“Why?” is a critically important question to ask. It’s a challenging one to ask at times, and sometimes it’s a more challenging one to answer. What is less expected is when the people asking the question are seen as part of the problem, and not part of the solution. That doesn’t mean that we stop asking why. But we may need to think carefully about the way that we go about doing it.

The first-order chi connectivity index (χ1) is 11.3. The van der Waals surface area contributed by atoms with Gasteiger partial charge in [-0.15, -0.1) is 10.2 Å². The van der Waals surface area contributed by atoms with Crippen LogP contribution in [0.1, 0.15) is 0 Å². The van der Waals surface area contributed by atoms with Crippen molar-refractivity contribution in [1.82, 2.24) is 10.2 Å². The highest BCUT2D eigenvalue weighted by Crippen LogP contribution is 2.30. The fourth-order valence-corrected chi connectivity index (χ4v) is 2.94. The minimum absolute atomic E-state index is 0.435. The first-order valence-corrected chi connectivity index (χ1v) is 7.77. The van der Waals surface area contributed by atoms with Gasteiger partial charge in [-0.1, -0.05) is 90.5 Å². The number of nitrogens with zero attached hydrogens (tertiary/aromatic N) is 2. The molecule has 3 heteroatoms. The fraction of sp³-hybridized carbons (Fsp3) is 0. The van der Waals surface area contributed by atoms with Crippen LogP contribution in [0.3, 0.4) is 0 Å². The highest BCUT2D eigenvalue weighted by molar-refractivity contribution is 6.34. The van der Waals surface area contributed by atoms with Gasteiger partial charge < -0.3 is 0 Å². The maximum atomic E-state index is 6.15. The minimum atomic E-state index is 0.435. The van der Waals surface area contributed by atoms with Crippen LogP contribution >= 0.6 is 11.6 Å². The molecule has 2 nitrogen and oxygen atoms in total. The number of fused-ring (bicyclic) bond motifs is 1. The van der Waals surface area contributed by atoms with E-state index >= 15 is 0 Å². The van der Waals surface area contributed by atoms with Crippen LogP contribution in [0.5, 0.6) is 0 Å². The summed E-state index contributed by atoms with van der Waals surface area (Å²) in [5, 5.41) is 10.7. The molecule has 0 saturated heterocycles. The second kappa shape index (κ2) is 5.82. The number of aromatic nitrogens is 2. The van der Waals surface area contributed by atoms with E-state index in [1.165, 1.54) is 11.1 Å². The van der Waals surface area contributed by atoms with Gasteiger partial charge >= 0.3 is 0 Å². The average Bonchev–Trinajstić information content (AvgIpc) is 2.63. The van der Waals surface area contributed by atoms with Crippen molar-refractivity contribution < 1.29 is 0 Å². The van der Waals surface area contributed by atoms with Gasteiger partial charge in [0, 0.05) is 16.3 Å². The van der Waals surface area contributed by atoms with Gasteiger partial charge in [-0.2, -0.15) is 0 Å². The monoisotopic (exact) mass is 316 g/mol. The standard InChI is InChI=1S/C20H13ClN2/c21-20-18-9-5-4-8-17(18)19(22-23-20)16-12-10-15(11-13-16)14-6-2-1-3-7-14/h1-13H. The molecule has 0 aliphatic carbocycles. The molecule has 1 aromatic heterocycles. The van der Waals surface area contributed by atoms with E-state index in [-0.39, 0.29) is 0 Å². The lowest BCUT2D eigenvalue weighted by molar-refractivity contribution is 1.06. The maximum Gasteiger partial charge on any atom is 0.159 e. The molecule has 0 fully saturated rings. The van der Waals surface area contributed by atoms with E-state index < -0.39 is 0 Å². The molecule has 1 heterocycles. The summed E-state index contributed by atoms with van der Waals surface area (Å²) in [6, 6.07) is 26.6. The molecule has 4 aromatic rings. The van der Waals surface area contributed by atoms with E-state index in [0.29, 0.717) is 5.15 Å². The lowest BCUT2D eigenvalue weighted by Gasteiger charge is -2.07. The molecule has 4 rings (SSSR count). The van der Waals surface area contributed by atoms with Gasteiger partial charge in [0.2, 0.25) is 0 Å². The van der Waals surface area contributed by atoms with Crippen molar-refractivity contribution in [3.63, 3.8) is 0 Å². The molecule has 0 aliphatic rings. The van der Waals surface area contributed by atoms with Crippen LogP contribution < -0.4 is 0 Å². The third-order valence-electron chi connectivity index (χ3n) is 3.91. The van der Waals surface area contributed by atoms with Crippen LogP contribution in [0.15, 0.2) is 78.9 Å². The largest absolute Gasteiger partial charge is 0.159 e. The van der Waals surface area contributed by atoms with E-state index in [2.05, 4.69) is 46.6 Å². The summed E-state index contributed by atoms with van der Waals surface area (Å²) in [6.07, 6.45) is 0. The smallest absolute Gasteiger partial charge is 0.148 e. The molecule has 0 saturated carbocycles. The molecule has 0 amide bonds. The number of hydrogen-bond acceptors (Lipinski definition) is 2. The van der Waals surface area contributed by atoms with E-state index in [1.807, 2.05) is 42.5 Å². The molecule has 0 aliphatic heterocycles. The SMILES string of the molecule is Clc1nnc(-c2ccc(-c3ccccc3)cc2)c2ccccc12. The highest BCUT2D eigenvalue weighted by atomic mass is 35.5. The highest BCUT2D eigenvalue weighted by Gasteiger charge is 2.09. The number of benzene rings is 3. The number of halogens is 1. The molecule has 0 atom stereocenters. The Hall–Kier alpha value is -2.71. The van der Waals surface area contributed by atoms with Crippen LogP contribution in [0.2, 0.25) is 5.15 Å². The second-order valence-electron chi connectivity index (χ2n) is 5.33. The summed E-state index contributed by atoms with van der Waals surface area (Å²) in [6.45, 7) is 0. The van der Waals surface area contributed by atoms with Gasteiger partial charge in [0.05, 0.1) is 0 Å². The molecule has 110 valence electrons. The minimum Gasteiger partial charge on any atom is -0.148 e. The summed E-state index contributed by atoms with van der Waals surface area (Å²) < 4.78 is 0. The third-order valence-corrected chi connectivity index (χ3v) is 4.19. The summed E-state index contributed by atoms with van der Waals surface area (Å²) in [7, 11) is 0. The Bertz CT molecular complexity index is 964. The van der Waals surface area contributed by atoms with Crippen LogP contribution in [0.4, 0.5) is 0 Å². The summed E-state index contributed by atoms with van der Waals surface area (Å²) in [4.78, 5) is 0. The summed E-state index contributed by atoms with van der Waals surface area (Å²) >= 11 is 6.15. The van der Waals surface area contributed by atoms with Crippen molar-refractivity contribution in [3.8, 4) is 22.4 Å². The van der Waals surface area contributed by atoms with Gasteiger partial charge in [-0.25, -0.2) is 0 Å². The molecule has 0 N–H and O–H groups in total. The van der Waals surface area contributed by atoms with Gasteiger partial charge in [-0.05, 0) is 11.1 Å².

We get taught the principles of inquiry at a young age. Who, what, where, when, why and how are essential dimensions of the work we do and changes that we make. The question that we most lose site of, though, is “Why?”
Trust is a big thing. A strongly related concept is motive. Our motives shape our intentions, and our perceived actions lead to some pretty significant conclusions about our motives. Getting to the heart of what we are doing, why we are doing it and what we might want to do differently is pretty essential.